Will Schube is the non-denominational High Priest of the Valley.
Rhys Langston is the sort of dude who’s always one step ahead. When you’re still catching up to his last thought, he’s onto the next one. For a rapper, this is a wonderful trait to have—his music is effortlessly engaging, as Rhys is both self-serious and totally willing to laugh at himself at any moment. On Langston’s latest LP, Aggressively Ethnically Ambiguous, the LA emcee turns in his strongest iteration of this style to date, blending real life struggles with witty observations regarding our general absurdity—often within the same line.
The album’s first single, “Jesus of Los Feliz,” exemplifies this best. Over a wispy flute, Langston cycles through a variety of flows, trying them on for size, presenting a mighty grasp of his voice with each. I’m a particular fan of the Migos-style triplet flow. He raps, “Raised them pitchforks before the move to Hollywood and Leimert/Away from vegan breadcrumbs/And non fat-free/White guilt trip rule of thumb.” The lines are densely layered, and by the time you begin to unpack one, he’s rattled off three more worth re-visiting.
Rhys Langston’s been around the LA scene for a minute, but Aggressively Ethnically Ambiguous is the assured statement he previously hadn’t made. LA staples Kenny Segal and Daddy Kev mix and master it, respectively, and the result is a crisp, immensely listenable, lyrically focused rap record that also bumps.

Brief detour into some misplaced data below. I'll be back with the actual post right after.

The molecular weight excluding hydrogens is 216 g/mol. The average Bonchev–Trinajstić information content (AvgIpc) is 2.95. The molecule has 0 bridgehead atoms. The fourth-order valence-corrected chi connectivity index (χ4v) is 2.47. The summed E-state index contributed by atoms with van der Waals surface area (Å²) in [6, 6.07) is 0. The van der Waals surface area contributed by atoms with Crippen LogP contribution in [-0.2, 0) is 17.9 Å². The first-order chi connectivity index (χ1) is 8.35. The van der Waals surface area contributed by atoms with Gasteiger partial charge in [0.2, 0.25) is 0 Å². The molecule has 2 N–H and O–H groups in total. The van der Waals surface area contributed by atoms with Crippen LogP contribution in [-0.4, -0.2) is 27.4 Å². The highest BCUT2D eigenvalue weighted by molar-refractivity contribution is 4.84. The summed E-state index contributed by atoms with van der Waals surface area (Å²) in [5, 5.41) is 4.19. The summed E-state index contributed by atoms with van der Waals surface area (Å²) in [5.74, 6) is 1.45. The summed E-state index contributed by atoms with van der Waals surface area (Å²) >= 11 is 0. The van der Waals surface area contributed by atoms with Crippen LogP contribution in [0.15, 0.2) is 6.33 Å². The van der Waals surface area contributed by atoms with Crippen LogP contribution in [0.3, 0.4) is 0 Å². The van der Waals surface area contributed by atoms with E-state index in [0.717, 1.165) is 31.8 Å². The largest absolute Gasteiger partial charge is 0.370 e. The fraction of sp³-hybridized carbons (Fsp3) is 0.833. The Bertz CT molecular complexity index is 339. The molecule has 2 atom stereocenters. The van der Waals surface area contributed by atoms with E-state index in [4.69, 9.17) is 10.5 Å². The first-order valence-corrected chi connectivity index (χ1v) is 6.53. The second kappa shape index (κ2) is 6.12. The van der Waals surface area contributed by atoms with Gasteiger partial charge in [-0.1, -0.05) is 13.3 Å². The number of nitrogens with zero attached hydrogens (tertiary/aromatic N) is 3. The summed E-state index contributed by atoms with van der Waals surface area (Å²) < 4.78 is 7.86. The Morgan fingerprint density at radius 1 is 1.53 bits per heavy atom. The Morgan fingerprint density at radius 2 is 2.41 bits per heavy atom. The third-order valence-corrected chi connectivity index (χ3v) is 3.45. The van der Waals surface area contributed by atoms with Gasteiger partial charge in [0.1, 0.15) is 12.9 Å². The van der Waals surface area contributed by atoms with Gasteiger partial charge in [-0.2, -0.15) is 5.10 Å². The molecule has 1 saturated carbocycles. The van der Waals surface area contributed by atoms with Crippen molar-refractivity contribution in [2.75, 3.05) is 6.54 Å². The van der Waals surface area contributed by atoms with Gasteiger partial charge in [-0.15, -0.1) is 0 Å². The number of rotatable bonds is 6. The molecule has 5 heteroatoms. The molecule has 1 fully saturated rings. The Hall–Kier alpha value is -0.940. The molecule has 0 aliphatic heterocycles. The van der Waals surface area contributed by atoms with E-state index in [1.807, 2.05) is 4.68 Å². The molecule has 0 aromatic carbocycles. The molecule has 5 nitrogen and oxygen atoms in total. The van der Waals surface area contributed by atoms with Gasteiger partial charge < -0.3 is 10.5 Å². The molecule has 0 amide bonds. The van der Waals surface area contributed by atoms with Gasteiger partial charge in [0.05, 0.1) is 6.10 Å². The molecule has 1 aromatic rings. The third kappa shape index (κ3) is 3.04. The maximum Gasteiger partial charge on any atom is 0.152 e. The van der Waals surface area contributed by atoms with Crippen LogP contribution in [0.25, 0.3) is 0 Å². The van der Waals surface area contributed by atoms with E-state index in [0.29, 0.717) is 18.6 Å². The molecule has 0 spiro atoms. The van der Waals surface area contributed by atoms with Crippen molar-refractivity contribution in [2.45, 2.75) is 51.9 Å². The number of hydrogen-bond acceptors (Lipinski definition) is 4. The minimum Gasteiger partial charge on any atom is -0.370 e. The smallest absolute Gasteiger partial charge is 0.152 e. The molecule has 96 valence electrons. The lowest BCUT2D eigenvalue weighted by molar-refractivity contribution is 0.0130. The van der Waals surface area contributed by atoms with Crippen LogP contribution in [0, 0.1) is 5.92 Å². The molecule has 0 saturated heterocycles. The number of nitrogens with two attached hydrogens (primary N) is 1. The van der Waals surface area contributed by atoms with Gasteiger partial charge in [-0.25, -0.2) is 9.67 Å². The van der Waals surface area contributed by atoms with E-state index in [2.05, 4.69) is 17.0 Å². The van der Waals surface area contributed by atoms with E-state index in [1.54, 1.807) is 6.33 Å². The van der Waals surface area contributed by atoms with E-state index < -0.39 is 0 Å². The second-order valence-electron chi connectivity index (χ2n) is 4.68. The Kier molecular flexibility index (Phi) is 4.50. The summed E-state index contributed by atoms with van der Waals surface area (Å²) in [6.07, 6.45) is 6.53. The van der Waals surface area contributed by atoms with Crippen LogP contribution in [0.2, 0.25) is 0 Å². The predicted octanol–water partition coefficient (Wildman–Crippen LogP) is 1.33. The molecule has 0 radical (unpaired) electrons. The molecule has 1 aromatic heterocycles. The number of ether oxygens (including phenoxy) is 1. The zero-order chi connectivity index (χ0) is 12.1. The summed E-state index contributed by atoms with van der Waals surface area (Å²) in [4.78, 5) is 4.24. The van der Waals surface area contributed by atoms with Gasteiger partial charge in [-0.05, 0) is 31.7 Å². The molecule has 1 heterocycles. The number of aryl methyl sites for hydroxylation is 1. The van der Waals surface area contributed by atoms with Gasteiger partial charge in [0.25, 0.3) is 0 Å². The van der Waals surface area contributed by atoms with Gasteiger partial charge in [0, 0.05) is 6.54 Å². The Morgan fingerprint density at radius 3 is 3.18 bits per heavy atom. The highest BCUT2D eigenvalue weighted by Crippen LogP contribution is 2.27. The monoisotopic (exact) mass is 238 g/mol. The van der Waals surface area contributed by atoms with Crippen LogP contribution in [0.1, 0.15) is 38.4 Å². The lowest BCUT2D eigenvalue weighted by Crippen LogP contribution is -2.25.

Passion of the Weiss has the pleasure of debuting the stream for Aggressively Ethnically Ambiguous, which is out today. Rhys will also be playing a record release show at 2234 W. Temple street in Los Angeles on September 26th. VerBs and Henry Canyons will be there as well. Check out the stream of Aggressively Ethnically Ambiguous above, and read a statement from Langston on the LP below:
This album is for all the hours I spent in the club thinking about side-chain compression and Post-colonialism. It is as much a reluctant manifesto and audiobook, as a simultaneous infatuated curiosity with the direction of modern music and intrinsic desire to insert myself into the Black American poetic and musical tradition. I wrote the nine songs/chapters between Baldwin Hills/Leimert Park and the liberal arts university I attended in Connecticut. I often think of the time I spent in airplanes dissecting my bars and rapping under my breath as a metaphor for the themes of transiency expressed in the lyrics.